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Strawberry growing is becoming big business. Associated with one of the biggest sports events in the world, currently in full flight, this juicy red fruit will soon be available all year round on a supermarket shelf near you. This is due to the incredible developments in AgTech innovation we’ve seen over the past few years, something which will continue to evolve as the CEA industry booms.  

We’re only just beginning to scratch the surface of the automation capabilities and the potential in sensor and lighting technologies which are coming to the fore, as we look at more efficient and sustainable ways of farming fresh produce.   

Back to the business of strawberries. So, how is sustainable tech helping to improve their quality and flavour?  

Take Vodafone’s IoT technology. The comms giant is helping exclusive strawberry supplier to Wimbledon Hugh Lowe Farms grow its crops, as 1.5 million of the little gems will be delivered to SW19 during the fortnight. Through a solution called MYFARMWEB, the technology can track each load heading for Wimbledon to monitor and provide feedback on temperature, collisions and vibrations in the packaging. The data collected by the cloud-based platform also helps the farm make better decisions on how to apply controls to protect its strawberries – meaning better and more sustainable growing conditions, resulting in a higher quality of fruit. It also improves farm productivity and optimises farming practices, helping lower greenhouse emissions.  

It also states that “The usage of new innovative technologies such as IoT sensors and AI driven machinery is increasingly becoming a key part of food production and the logistics of getting goods to suppliers.” At LST HQ, we couldn’t agree more. 

Other advancements are also bearing fruit, so to speak. Berry, Organifarm’s harvesting robot for strawberries, was first unveiled to the public at GreenTech in Amsterdam. After two years of development, the market-ready robot can store up to eight crates for increased overall harvesting speed – that’s around 40 kilograms of fruit before being emptied.  

Through its ability to autonomously navigate through greenhouses and switch rows, it provides high precision to quality-check each fruit before harvesting, after which the strawberries are directly weighed and placed into punnets. Harvesting time is cut further thanks to its efficient storage system, meaning Berry doesn’t have to return to a base as such to empty the punnets.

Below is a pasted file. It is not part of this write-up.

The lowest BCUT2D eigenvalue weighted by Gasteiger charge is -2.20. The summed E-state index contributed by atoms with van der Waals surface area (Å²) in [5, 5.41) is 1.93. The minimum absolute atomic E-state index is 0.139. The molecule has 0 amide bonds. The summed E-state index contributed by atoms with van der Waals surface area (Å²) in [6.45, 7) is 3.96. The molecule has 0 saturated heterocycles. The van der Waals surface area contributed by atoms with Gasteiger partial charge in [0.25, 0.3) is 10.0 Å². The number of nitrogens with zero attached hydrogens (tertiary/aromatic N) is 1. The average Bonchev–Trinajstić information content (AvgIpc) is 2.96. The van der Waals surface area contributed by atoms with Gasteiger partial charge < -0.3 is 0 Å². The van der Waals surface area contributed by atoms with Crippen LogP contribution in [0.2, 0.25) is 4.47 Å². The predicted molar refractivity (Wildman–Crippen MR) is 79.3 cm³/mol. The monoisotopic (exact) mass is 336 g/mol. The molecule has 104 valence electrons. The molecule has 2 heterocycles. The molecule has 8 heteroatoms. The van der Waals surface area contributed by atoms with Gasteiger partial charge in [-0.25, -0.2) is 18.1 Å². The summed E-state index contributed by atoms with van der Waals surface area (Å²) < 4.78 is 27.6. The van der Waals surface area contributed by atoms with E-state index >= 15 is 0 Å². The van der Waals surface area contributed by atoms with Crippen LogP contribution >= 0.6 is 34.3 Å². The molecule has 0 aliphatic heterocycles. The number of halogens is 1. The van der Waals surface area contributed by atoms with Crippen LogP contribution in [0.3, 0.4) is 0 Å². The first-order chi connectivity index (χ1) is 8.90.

And it’s not just the UK and Europe which are leveraging AgTech for growing strawberry crops. Our international friends are also championing its benefits, as they seize the opportunities in indoor farming by promising to grow strawberries all year round. And not just any strawberries either – these aim to be fresher, cheaper, and even eco-friendlier, as it prepares to open of one of the world’s largest vertical farms. 

Already, the US-based facility can grow a full lettuce in 10 days, using LED lights and robots – some “15 to 20 times faster than the field”. The opening of its vertical farm will enable it to expand into tomatoes and strawberries. 

What’s more, LST is in the midst of its very own three-month strawberry trial at its onsite laboratory in Derby, as its helps shape the perfect plant recipe for indoor farmers and growers. 

PhD student Kellie Smith is overseeing the trial as she joins the award-winning AgTech brand, on a placement through the University of Nottingham, LST’s academic partner. “We’re using previous data – an optimised light recipe – which we’ve taken forward for this new trial and simply changed the light levels,” she explains. “We want to see through providing less light, or energy, if we can improve growth, optimise yield and ultimately, quality of the strawberry. At a time of rising energy costs, cost savings and profit are crucial for growers. Flavour is also of course extremely important to consumers.” 

It is only a matter of time before we see what other major advancements in farming AgTech will serve up. Watch this space!